Loose Loins Sink Kings (Isaiah 45:1)

Okay, I admit the title is a very bad revision of “Loose lips sink ships,” but bear with me...

I’ve read through the book of Isaiah quite a few times, but I’ve discovered over the years that when I prepare to teach a passage, I always find new elements of the text I hadn’t seen before. One of these insights came from a phrase I came across in Isaiah 45:1, which is part of Isaiah’s prophecy to Cyrus.

In the Hebrew, the phrase is simplyוּמָתְנֵי מְלָכִים אֲפַתֵּחַ which translates somewhat literally as “and loins of kings I will loosen/open.”

The context revolves around Cyrus of Persia, the king who would allow the Israelites to return to their homeland and rebuild Jerusalem and the Temple as chronicled in 2 Chronicles 36 and Ezra. Cyrus is an interesting individual. He was a pagan king, comparable to Nebuchadnezzar who, in spite of his foreign religion, was called God’s servant (Jer 25:9; 27:6; 43:10). Like Nebuchadnezzar, God chose to work through this non-Israelite as part of his divine purposes, demonstrating his sovereignty even upon those who do not acknowledge him.

There are allusions to David in God’s depiction of Cyrus. He calls him “my shepherd” (‏רֹעִי) in Isa 44:28 and perhaps more startlingly his “anointed one” (‏מָשִׁיחַ, /māšiyaḥ). Thus Cyrus is the only individual in the Bible to be called “anointed one” (or messiah) outside of Israelite kings, priests and Jesus Christ. Cyrus had also been raised by a shepherd. Further, there seems to be imagery related to Moses as well as Cyrus becomes the one who leads (by decree) God’s people out of their captivity to the Promised Land.

Above: The Cyrus Cylinder which includes detail of the king’s granting expatiates permission to return to their homelands.
Bible Lands Photo Guide, version 3 (Accordance)

I try very hard when I’m preparing a lesson to attempt interpretation by myself first before consulting commentaries. I had to admit (although it seems somewhat obvious now) that I was stumped by this reference to God loosening the loins of Cyrus’ rival kings. I’ve begun teaching from the New Living Translation on Sundays, and I consulted Isa 45:1 in the NLT:

This is what the LORD says to Cyrus, his anointed one,
whose right hand he will empower.
Before him, mighty kings will be paralyzed with fear.
Their fortress gates will be opened,
never to shut again.

Most formal translations simply translate the phrase literally, “loose the loins of kings” or something similar. The NLT certainly gets the end result across. I understood that. None of the kings who went before Cyrus would be able to stand before him. But what did the phrase actually mean? I wondered if it meant that foreign kings would be impotent before Cyrus, or perhaps it meant they would wet themselves. The problem, as I would later discover, was that my focus was too literally loin-centered.

Incidentally, when I taught the lesson Sunday and was relaying Cyrus’ rather colorful history, one person in the class asked whether Cyrus came “before or after ‘that guy’ in 300.” I told him that Cyrus came before Xerxes who was featured (rather outlandishly) in the movie 300. But I pointed out that the incredibly large army depicted in that movie had not been built by Xerxes (for the most part), but rather by Cyrus much earlier before him.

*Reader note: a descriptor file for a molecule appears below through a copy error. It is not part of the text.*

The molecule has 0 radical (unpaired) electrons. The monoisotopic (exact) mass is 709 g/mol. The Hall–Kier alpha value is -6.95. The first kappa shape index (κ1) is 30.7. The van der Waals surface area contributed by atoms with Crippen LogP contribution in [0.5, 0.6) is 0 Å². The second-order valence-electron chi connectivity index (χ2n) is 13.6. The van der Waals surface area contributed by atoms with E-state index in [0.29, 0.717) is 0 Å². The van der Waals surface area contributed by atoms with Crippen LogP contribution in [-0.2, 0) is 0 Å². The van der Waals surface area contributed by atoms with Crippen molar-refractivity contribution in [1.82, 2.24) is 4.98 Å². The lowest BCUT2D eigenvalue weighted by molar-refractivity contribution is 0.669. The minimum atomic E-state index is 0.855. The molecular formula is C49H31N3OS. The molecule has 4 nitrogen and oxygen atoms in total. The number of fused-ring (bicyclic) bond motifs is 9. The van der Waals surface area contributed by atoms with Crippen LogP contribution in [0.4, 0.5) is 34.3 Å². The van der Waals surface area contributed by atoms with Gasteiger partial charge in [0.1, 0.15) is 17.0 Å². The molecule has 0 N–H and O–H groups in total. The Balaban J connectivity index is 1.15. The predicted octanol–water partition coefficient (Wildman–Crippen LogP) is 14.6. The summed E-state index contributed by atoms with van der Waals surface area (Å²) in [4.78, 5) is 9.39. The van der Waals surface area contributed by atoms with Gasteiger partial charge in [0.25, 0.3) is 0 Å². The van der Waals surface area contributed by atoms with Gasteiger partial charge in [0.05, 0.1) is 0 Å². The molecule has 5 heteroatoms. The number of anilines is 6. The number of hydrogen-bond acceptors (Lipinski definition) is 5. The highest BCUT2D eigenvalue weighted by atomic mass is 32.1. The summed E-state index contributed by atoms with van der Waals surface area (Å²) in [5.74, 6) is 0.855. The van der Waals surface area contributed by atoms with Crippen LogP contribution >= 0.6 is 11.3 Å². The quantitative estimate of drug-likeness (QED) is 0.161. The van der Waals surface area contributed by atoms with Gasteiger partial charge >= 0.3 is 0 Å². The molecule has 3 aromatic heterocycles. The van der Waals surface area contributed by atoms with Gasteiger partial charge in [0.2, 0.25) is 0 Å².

Using Accordance, I tried running searches for the exact phrase and then similar phrases, but to my knowledge (feel free to correct me if I’m wrong), there are no other occurrences of loins being loosened, only tightened up, or more appropriately girded up. And then suddenly it made sense! My problem was that I had not been thinking in terms of Hebrew and ANE culture.

At this point, thinking I’d figured it out, I went ahead and consulted a number of commentaries that confirmed my hunch. In the Bible, to “gird up one’s loins” (see Exod 12:11; 1 Kgs 18:46; 20:32; 2 Kgs 1:8; 4:29; 9:1; Job 12:18; 38:3; 40:7; Jer 1:17, esp. in more formal translations) was to tuck the ends of one’s garments into one’s belt so as to be ready for any kind of action, whether fight or flight. What was being described in Isa 45:1 was just the opposite.

Thus, before Cyrus, God would immobilize any king or king’s army who would oppose him. Their readiness for battle would come to nothing. The TNIV renders the phrase “strip kings of their armor” which nicely captures the military aspects just as the NLT’s rendering above relates the psychological end result. The ESV translates the phrase as “to loose the belts of kings,” but that sounds a bit too much like the aftereffects of a Thanksgiving meal.

Regardless, it’s clear in the passage that the God of the Bible is sovereign, choosing to use whom he will when he will, often despite the objections of those who feel themselves to be part of the “in group” (Isa 45:9-13). To those who first objected, God had this message:

“I will raise up Cyrus to fulfill my righteous purpose,
and I will guide his actions.
He will restore my city and free my captive people—
without seeking a reward!
I, the LORD of Heaven’s Armies, have spoken!”” (Isa 45:13, NLT)

And as history records, that’s exactly what happened.


Whither the Land of Cush?

Nile River from the Accordance Bible Atlas
Another minor mystery came from this past Sunday's Bible study. Why are there no maps depicting the land of Cush?

First, read the message I posted on the Accordance Support forum early Sunday morning:

For today (March 26) Southern Baptist Sunday School literature focused on Isa 17-18. In ch. 18, there were references to the land of Cush (Ethiopia in some translations). I usually put together a handout for the class that I teach, and I had hoped to include a map that showed where the land of Cush was. I had even greater hopes of finding a map that demonstrated that Cush was actually greater in size than merely modern-day Ethiopia.

So I fired up the Accordance Bible Atlas, and I was disappointed to see no entry for the land of Cush. I tried searching for Ethiopia, but no luck there either. I looked in other modules that I have such as the Anchor Bible Dictionary and the IVP New Bible Atlas, but no luck. I even looked in the Photoguide thinking maybe I could find photographs from the region. But nothing.